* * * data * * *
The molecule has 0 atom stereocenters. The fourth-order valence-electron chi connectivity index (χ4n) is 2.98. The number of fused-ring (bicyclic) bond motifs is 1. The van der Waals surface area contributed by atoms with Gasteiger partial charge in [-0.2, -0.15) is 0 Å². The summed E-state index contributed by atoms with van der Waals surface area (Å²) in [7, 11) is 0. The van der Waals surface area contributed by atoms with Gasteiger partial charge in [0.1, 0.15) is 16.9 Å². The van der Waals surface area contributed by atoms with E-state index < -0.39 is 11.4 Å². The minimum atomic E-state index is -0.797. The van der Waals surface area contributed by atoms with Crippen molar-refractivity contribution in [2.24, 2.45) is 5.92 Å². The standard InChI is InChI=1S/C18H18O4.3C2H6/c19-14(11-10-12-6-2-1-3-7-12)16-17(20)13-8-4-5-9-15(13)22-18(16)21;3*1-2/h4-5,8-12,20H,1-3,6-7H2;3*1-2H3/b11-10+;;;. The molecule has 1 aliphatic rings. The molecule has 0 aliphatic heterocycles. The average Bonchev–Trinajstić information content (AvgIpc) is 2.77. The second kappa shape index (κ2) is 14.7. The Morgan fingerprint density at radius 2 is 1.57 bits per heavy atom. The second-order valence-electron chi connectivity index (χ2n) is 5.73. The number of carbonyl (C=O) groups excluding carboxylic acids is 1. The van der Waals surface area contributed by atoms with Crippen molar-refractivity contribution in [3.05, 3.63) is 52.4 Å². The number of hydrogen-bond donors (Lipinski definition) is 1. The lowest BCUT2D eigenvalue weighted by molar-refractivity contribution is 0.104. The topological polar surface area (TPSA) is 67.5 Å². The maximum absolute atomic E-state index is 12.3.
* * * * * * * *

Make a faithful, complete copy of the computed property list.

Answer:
The molecule has 0 atom stereocenters. The fourth-order valence-electron chi connectivity index (χ4n) is 2.98. The number of fused-ring (bicyclic) bond motifs is 1. The van der Waals surface area contributed by atoms with Gasteiger partial charge in [-0.2, -0.15) is 0 Å². The summed E-state index contributed by atoms with van der Waals surface area (Å²) in [7, 11) is 0. The van der Waals surface area contributed by atoms with Gasteiger partial charge in [0.1, 0.15) is 16.9 Å². The van der Waals surface area contributed by atoms with E-state index < -0.39 is 11.4 Å². The minimum atomic E-state index is -0.797. The van der Waals surface area contributed by atoms with Crippen molar-refractivity contribution in [2.24, 2.45) is 5.92 Å². The standard InChI is InChI=1S/C18H18O4.3C2H6/c19-14(11-10-12-6-2-1-3-7-12)16-17(20)13-8-4-5-9-15(13)22-18(16)21;3*1-2/h4-5,8-12,20H,1-3,6-7H2;3*1-2H3/b11-10+;;;. The molecule has 1 aliphatic rings. The molecule has 0 aliphatic heterocycles. The average Bonchev–Trinajstić information content (AvgIpc) is 2.77. The second kappa shape index (κ2) is 14.7. The Morgan fingerprint density at radius 2 is 1.57 bits per heavy atom. The second-order valence-electron chi connectivity index (χ2n) is 5.73. The number of carbonyl (C=O) groups excluding carboxylic acids is 1. The van der Waals surface area contributed by atoms with Crippen molar-refractivity contribution in [3.05, 3.63) is 52.4 Å². The number of hydrogen-bond donors (Lipinski definition) is 1. The lowest BCUT2D eigenvalue weighted by molar-refractivity contribution is 0.104. The topological polar surface area (TPSA) is 67.5 Å². The maximum absolute atomic E-state index is 12.3.